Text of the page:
IMF Publishes Report on Spain, Paints Bleak Outlook
As if Spain needed any more bad news, the International Monetary Fund (IMF) published its much-anticipated review of Spain on Friday, painting a bleak outlook for the future of the Spanish economy. In its report, the IMF expects Spain's economic contraction to deepen and continue for longer. The IMF sees debt-to-GDP increasing drastically over the next few years.
The IMF did note that recently agreed spending cuts and tax increases should put Spain back on track to meet 2012 and 2013 deficit targets, however, more needs to be done to meet targets for 2014. The IMF sees Spanish GDP contracting 17 percent in 2012 and 1.2 percent in 2013, worse than previous estimates. Also, the IMF sees Spain's debt-to-GDP ratio climbing to 97.3 percent by 2015, above the 90 percent threshold described by economists Ken Rogoff and Carmen Reinhart as the limit before debt becomes a drag on growth.
Also, the economists at the IMF predict that the Spanish banks' ability to generate new collateral is weakening. If the banks cannot generate collateral, they cannot get cheap cash from the ECB and may face a liquidity crunch. Lastly, the IMF warns that existing collateral could face further downgrades, which would force the ECB to take losses, something that they have been reticent about since the Greek debt swap.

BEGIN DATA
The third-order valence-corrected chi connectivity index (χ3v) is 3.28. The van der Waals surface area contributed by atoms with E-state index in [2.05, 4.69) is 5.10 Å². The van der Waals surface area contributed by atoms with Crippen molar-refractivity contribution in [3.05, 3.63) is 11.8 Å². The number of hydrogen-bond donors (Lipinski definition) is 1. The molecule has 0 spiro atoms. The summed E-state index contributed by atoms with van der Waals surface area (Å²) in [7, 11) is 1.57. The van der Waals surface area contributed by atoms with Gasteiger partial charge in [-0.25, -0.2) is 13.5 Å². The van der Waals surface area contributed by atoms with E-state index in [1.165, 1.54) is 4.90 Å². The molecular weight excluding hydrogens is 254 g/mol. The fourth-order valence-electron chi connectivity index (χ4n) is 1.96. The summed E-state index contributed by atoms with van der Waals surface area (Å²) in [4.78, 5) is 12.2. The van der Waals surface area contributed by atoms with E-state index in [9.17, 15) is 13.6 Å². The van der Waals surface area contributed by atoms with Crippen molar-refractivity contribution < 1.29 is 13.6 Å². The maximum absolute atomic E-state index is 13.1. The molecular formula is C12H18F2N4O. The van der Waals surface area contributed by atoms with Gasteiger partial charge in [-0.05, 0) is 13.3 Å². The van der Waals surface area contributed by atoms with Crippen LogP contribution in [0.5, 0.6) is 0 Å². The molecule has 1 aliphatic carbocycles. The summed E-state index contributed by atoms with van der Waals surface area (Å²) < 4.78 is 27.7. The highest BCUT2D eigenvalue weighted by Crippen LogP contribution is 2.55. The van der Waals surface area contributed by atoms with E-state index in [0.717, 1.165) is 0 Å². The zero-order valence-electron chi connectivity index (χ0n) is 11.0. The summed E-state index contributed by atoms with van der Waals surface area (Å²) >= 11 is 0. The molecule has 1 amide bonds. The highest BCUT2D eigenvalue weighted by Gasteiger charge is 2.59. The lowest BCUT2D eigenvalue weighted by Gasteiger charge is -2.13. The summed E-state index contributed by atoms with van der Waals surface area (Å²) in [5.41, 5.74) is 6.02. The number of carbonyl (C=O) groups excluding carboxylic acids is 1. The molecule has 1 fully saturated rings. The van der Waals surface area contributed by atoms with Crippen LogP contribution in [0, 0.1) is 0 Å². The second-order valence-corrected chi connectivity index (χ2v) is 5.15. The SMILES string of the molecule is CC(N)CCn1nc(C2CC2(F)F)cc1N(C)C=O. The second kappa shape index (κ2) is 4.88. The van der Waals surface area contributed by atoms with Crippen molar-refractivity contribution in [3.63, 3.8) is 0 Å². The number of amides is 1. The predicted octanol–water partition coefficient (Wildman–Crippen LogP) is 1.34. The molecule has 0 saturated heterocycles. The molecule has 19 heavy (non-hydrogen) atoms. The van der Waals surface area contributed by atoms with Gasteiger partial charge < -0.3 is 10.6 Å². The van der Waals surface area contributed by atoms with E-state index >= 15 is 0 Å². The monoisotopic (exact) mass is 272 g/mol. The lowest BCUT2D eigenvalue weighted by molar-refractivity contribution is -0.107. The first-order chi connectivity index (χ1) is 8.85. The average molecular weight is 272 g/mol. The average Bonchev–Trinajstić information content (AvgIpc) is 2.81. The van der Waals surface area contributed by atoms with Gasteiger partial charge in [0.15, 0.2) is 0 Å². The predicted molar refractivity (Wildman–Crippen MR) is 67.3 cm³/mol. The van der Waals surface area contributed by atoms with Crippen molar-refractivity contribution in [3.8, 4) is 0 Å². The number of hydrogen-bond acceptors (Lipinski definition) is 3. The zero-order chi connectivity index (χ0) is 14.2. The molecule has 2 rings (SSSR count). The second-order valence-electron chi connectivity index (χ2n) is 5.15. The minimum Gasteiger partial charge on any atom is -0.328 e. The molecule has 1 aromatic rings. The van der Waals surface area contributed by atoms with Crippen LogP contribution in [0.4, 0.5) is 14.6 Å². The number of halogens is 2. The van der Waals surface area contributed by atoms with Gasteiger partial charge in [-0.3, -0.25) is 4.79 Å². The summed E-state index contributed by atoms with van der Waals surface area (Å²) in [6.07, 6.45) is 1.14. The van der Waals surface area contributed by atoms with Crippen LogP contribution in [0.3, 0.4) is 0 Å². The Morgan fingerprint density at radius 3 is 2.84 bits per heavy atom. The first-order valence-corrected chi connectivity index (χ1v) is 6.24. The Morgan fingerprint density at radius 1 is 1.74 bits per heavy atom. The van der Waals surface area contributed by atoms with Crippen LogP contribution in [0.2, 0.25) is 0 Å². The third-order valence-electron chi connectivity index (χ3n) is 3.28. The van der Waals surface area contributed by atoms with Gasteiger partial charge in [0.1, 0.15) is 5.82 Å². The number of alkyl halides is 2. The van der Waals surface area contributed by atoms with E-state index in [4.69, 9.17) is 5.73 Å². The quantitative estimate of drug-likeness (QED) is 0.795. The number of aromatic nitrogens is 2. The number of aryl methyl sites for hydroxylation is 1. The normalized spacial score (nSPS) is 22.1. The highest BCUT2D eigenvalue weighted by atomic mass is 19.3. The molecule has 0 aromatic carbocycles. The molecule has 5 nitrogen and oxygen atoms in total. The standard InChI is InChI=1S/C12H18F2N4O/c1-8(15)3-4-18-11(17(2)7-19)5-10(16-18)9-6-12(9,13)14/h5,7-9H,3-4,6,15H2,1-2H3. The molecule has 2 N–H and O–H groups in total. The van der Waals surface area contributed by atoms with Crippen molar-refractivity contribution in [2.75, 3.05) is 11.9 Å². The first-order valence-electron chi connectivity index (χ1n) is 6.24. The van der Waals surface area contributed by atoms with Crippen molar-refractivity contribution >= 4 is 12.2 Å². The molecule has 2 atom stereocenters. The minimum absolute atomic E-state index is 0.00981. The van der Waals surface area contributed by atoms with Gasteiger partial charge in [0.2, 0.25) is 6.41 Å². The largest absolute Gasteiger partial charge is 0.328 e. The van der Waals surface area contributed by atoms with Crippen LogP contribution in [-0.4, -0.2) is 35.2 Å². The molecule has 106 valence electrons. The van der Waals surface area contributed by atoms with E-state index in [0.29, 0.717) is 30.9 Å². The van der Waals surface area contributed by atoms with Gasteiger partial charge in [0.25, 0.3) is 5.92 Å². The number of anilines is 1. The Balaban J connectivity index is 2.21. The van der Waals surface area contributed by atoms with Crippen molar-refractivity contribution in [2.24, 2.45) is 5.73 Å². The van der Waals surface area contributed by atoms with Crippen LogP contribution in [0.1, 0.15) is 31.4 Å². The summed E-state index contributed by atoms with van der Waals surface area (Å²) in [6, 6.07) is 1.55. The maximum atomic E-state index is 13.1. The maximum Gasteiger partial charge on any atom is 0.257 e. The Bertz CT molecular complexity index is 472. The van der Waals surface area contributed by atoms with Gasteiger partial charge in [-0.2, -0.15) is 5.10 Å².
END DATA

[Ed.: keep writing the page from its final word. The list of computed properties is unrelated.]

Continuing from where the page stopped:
The news is not good for Spain, which has seen sentiment improve over the last few days on hopes that the ECB would step up easing plans. Spanish bond yields rose slightly from multi-day lows on the release of the data.
Many investors may even shrug off this news expecting the ECB and the other European authorities to intervene in sovereign bond markets. This hope has seen yields on Spanish bonds fall from record highs and yields on Italian bonds fall from post-LTRO highs. Should European leaders step up efforts to aid peripheral nations, it may see the IMF once again revise its outlook for Spain, this time for the better.
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